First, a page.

It strongly reminded me of John Bunyan’s conversion:

“As I was passing in the field, and that too with some dashes on my conscience . . . suddenly this sentence fell upon my soul, Thy righteousness is in heaven; and, methought withal, I saw with the eyes of my soul Jesus Christ at God’s right hand, there, I say, is my righteousness; so that wherever I was, or whatever I was a-doing, God could not say of me, He wants [lacks] my righteousness, for that was just before him. I also saw, moreover, that it was not my good frame of heart that made my righteousness better, nor yet my bad frame that made my righteousness worse; for my righteousness was Jesus Christ himself, the same yesterday and today for ever (Heb. 13:8).”

“Now did my chains fall from my legs indeed, I was loosed from my affliction and irons, my temptations also fled away, so that from that time, those dreadful scriptures of God left off to trouble me; now also went I home rejoicing for the grace and love of God.”

In both conversions naturally enough it was their view of God that changed and that changed them.  Both were weighed down under the scrutiny of Heaven.  Both found a joyful liberation in the death of God.  (Of course Barker’s empty heaven does not remove his spiritual masters but multiplies them).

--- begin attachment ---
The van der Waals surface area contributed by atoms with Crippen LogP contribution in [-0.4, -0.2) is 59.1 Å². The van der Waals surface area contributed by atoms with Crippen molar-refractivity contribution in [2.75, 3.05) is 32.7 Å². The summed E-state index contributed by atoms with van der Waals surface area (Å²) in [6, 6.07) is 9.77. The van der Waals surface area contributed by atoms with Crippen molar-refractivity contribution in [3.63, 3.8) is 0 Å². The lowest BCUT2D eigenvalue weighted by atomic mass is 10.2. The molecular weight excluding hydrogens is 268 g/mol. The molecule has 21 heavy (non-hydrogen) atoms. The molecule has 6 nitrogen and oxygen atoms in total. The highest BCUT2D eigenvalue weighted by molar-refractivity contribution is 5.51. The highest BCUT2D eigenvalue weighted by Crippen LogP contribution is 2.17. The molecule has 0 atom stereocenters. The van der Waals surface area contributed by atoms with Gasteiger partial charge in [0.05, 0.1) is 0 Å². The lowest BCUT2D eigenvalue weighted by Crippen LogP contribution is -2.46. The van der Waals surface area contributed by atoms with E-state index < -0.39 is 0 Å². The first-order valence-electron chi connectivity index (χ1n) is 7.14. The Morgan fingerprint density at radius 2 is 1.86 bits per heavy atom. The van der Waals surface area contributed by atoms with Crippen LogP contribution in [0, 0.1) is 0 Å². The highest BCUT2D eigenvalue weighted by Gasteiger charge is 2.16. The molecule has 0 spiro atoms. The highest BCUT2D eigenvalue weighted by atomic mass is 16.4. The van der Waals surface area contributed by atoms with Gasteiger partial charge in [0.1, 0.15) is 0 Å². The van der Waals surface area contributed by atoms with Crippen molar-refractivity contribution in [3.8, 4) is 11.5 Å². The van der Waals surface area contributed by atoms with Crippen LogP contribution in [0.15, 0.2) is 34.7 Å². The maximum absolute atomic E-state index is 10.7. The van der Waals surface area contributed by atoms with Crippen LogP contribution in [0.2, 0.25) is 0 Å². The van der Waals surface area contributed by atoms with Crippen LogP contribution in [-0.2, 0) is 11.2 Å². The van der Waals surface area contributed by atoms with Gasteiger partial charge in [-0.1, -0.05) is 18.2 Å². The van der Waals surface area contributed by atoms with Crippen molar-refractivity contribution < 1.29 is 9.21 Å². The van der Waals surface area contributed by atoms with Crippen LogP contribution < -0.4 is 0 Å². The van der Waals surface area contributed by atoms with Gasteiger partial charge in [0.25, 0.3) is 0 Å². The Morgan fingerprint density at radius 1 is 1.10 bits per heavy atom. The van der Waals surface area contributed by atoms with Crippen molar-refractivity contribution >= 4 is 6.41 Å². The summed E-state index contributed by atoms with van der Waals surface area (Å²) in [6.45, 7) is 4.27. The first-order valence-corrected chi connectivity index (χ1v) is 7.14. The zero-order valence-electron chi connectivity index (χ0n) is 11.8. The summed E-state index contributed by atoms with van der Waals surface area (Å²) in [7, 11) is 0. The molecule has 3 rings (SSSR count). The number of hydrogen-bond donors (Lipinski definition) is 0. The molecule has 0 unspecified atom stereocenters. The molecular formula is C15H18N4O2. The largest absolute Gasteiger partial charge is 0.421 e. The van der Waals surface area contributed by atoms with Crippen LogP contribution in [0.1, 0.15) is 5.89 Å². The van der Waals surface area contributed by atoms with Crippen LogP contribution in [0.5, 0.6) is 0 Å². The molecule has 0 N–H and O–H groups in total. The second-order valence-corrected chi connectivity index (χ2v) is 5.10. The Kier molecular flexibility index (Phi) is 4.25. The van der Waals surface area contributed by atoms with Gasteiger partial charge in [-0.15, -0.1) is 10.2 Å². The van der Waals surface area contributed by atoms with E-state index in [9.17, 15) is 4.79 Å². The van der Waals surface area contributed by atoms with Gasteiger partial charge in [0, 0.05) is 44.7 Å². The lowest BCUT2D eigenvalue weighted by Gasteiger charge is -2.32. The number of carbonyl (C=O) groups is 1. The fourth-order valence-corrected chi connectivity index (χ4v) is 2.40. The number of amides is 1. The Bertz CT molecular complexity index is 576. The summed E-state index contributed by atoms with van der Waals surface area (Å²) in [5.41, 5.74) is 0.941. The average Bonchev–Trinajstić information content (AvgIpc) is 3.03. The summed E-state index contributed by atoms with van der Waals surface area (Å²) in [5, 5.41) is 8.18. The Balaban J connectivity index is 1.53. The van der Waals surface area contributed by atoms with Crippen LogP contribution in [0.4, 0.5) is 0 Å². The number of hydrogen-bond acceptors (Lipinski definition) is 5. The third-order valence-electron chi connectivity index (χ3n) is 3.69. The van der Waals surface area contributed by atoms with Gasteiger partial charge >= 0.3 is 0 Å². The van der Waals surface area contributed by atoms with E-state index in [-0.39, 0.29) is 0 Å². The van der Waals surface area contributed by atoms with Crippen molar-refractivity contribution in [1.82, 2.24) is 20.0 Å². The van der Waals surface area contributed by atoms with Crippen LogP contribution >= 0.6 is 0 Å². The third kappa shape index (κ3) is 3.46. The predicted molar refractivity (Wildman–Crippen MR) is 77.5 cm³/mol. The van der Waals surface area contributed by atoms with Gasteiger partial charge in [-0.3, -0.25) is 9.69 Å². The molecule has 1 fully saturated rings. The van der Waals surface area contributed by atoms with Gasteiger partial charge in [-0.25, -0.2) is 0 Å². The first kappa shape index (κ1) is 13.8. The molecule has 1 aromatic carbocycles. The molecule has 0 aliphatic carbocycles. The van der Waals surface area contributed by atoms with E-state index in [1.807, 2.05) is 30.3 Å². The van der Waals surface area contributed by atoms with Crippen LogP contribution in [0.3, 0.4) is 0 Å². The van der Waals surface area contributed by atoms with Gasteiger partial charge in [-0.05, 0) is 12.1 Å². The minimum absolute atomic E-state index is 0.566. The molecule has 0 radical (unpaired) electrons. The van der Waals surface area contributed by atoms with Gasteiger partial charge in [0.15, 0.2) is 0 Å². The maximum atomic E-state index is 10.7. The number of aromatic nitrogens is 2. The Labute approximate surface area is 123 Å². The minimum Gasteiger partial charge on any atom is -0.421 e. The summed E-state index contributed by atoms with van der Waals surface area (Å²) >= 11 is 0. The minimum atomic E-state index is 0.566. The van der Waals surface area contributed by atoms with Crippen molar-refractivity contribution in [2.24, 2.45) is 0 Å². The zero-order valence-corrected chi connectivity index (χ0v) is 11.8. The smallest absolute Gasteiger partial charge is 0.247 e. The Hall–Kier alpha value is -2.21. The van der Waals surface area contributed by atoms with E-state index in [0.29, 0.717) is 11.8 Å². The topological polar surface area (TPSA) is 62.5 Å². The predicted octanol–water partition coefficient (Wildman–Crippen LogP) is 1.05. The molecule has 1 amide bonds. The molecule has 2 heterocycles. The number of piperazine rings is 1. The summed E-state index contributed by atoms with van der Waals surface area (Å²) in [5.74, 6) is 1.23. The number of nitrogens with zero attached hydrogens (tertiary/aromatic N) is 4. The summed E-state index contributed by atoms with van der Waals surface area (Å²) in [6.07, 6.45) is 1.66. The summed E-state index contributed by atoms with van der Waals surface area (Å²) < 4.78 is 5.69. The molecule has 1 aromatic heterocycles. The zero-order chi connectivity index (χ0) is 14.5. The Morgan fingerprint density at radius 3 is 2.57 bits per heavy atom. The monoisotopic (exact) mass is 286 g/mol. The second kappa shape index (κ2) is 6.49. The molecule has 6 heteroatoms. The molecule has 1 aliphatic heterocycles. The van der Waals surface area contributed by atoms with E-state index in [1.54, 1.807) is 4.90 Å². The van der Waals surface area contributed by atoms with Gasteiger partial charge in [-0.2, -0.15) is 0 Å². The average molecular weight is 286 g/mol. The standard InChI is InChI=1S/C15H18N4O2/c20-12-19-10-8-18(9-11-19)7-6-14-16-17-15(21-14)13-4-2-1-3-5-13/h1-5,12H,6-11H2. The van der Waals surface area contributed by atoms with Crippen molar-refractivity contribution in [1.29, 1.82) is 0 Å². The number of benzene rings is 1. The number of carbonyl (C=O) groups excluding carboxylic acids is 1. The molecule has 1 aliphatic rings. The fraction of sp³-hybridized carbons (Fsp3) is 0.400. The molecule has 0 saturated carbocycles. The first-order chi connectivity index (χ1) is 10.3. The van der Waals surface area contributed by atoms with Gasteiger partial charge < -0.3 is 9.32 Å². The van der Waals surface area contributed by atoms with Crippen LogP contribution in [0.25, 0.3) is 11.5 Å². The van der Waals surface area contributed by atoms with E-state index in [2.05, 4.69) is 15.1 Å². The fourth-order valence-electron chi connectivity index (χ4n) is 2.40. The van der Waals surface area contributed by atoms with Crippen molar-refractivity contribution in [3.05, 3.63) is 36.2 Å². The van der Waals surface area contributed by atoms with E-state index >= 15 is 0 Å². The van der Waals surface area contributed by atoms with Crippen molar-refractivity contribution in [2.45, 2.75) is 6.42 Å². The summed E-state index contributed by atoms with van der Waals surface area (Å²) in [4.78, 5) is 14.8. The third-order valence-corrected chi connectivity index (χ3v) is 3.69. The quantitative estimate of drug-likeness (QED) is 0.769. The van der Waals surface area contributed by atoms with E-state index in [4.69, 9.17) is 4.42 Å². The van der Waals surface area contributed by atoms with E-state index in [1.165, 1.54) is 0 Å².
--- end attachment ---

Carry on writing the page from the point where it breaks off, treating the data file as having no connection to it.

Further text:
Nonetheless, I think the similarities are very instructive.

Because what did/does Barker need?  More theistic proofs?  These would only have strengthened his notion of a ‘giant eyeball’ in the sky.  And who could blame him if he wants to be free of that?

Yet there are apologetic strategies that drive the Barkers of this world firmly into atheism, not away.

What should we do instead?

Let’s seek to give them what Bunyan got – true freedom through Christ crucified.  It’s the death of all the old gods and the life of the new man, free from the eye-ball in the sky.


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I’m preaching on Ecclesiastes on Sunday so I’ve been listening to some other preachers.  They pretty much all preach Ecclesiastes as the futility of atheism.  And of course when you preach it like that, what’s the solution?  Good old theism.  Yay theism.